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Spontaneous Bacterial Peritonitis

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Spontaneous Bacterial Peritonitis, Acute Spontaneous Bacterial Peritonitis

  • Definition
  1. Primary Spontaneous Bacterial Peritonitis
    1. Spontaneous Bacterial Peritonitis in cirrhotic patients with Ascites
  • Epidemiology
  1. Incidence
    1. May represent as many as 25% of emergency department patients with Cirrhotic Ascites
    2. May represent as many as 30% of hospitalized patients with Cirrhotic Ascites
  • Symptoms
  1. Asymptomatic in 40% of cases
  2. Fever
  3. Abdominal Pain
  4. Increasing Ascites
  5. Nausea
  6. Vomiting
  • Signs
  1. Generalized abdominal tenderness
  2. Rebound Tenderness
  3. Fever
  4. Chills
  5. Tachycardia
  6. Tachypnea
  7. Shock state
  8. Acute liver decompensation (e.g. worsening encephalopathy, Renal Failure)
  • Precautions
  1. Symptoms and signs are variably present with 40% of patients asymptomatic
  • Labs
  1. Complete Blood Count
    1. Leukocytosis
  2. Ascitic Fluid by Paracentesis
    1. Ascitic Fluid Culture
      1. Obtain at least 20 ml fluid and split between 2 culture bottles (10 ml each), one aerobic and one anaerobic
      2. False negative in 60% of cases
    2. Ascitic Fluid cell count and differential
      1. Total White Blood Cells (WBC ,Leukocytes) > 500/mm3
      2. Neutrophils (PMNs) > 250/mm3
        1. Test Sensitivity and Test Specificity: 93-94%
    3. Leukocyte esterase test strips positive
      1. Test Sensitivity: 93%
      2. Test Specificity: 100%
      3. Positive Predictive Value: 100%
      4. Negative Predictive Value: 98%
      5. Torun (2007) World J Gastroenterol 13(45):6027-30 [PubMed]
    4. Other markers that distinguish SBP from secondary peritonitis causes
      1. Peritoneal fluid protein, Glucose, LDH, CEA, Alkaline Phosphatase
  • Imaging
  1. CT Abdomen and Pelvis
    1. Consider in cases where secondary peritonitis cause other than SBP is suspected
  • Management
  • Empiric antibiotics
  1. Indications
    1. Ascitic fluid PMNs >250/mm3
    2. Signs of symptoms of SBP regardless of ascites PMN Count
      1. Repeat Paracentesis if negative ascitic fluid exam despite signs and symptoms
      2. Treat empirically with antibiotics until confirmatory results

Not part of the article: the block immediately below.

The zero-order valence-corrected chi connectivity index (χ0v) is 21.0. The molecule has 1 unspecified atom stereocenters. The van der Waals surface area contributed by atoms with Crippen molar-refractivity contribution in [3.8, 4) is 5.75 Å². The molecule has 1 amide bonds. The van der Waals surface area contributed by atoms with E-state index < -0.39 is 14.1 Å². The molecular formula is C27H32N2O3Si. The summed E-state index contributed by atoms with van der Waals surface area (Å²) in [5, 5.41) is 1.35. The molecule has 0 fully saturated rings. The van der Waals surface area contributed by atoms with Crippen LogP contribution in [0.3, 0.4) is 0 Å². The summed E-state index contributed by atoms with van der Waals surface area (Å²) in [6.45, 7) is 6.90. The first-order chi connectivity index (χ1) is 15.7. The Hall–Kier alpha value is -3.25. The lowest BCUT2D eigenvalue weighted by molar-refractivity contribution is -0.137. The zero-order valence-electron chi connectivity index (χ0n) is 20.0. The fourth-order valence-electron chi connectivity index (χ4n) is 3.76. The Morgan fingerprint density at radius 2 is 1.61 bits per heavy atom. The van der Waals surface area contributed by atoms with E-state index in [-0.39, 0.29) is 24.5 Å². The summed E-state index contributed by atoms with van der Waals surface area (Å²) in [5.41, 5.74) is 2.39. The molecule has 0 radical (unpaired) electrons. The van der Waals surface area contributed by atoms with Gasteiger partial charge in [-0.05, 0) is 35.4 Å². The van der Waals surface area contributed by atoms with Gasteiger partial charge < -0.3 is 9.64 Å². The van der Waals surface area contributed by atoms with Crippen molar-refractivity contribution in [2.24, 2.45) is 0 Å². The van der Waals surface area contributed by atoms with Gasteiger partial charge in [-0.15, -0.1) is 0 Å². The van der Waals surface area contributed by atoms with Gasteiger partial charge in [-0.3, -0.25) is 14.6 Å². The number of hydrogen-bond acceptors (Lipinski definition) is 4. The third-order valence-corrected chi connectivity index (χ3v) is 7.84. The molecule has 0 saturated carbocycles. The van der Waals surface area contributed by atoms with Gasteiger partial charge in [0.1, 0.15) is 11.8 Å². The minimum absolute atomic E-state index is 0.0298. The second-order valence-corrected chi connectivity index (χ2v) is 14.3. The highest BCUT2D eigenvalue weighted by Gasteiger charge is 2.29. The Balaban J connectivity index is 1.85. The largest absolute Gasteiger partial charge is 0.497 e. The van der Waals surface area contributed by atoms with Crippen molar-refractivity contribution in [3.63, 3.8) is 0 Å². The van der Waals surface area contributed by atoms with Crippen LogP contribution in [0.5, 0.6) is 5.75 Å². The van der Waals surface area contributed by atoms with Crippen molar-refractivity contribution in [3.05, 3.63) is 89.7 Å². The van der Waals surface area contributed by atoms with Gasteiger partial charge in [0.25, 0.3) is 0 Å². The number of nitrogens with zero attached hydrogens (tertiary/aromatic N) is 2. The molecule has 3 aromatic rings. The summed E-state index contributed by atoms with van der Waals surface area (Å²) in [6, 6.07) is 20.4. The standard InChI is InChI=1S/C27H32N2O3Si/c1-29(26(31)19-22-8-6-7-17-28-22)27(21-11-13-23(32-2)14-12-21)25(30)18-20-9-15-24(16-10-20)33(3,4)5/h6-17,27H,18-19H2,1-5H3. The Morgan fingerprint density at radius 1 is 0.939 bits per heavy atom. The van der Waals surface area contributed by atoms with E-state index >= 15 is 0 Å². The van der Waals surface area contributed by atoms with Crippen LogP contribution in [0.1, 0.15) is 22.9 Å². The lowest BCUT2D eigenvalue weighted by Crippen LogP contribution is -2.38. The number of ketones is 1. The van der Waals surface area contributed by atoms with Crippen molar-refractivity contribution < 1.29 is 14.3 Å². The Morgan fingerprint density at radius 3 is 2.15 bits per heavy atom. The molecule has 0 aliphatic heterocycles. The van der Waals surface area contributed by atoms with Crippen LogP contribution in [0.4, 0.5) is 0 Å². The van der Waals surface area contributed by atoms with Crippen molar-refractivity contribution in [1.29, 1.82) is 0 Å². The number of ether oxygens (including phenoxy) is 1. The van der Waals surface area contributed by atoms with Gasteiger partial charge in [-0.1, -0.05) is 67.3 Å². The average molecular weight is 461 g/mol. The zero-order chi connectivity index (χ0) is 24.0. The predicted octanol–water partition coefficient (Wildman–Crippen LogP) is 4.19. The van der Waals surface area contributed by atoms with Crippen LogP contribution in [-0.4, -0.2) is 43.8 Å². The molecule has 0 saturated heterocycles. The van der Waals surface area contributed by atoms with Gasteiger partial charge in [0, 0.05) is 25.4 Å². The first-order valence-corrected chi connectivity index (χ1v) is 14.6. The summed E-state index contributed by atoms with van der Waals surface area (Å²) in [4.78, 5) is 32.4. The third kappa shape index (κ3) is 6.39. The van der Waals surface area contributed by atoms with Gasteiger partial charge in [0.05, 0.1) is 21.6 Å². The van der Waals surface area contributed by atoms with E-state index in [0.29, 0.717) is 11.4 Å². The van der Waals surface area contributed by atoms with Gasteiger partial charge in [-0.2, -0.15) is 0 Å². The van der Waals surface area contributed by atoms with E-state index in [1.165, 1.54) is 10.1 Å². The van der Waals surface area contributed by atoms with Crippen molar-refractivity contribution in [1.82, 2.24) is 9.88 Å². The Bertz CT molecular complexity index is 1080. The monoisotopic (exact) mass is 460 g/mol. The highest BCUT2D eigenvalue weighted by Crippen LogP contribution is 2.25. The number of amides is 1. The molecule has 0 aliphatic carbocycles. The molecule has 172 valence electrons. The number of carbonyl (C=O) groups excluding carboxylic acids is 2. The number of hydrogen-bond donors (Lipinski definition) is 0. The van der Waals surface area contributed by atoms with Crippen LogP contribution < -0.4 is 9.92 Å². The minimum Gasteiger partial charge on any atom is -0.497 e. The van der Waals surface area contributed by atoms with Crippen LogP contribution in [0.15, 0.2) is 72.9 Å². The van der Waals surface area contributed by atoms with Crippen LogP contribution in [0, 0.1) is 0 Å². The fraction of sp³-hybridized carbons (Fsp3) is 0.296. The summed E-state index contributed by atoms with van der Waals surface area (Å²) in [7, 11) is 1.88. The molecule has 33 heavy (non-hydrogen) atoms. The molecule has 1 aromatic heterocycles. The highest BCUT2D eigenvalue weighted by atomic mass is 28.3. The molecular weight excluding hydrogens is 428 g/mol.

2. Start immediately (high mortality rate)
  3. Duration: Mean treatment course of 5 days (up to 10-14 days)
  4. First line Parenteral antibiotics
    1. Cefotaxime 2 grams every 8 hours
    2. Piperacillin-Tazobactam (Zosyn) 3.375 g IV every 6 hours
    3. Ceftriaxone 2 g IV every 24 hours
    4. Ertapanem 1 g IV every 24 hours
  5. Alternative antibiotics if allergic to Penicillins, Cephalosporins and carbapenems
    1. Ciprofloxacin 400 mg IV every 12 hours (if allergic )
  6. Alternative antibiotics: Nosocomial source
    1. Meropenem 1 g IV every 8 hours AND Daptomycin 6 mg/kg IV every 24 hours
  • Management
  • Adjunctive Albumin
  1. Indications: SBP and one of the following lab findings
    1. Serum Creatinine >1 mg/dl
    2. Blood Urea Nitrogen >30 mg/dl
    3. Total Bilirubin >4 mg/dl
  2. Give albumin IV within 6 hours of diagnosis
    1. Dose 1: Albumin 1.5 gram/kg body weight initially
    2. Dose 2: Albumin 1 gram/kg on day 3
  3. Albumin efficacy in SBP
    1. Reduces in-hospital mortality and Renal Failure progression
    2. Jamtgaard (2016) Ann Emerg Med 67(4): 458-9 [PubMed]
  • Prognosis
  1. Mortality approaches 20% per episode (as high as 40% in some studies)
  • Prevention
  1. Indications: Survivors of prior SBP episode
  2. Refer for liver transplantation
  3. Long-term prophylactic antibiotics
    1. Norfloxacin 400 mg once daily
    2. Ciprofloxacin 500 mg orally once daily OR
    3. Ciprofloxacin 750 mg orally once weekly
      1. Yim (2018) Am J Gastroenterol 113:1167 +PMID:29946179 [PubMed]
  • References
  1. (2019) Sanford Guide, accessed 4/9/2019
  2. Swaminathan and Pescatore in Herbert (2017) EM:Rap 17(11): 3
  3. Swencki (2015) Crit Dec Emerg Med 29(11):2-10
  4. Runyon (2004) Hepatology 39:841-56 [PubMed]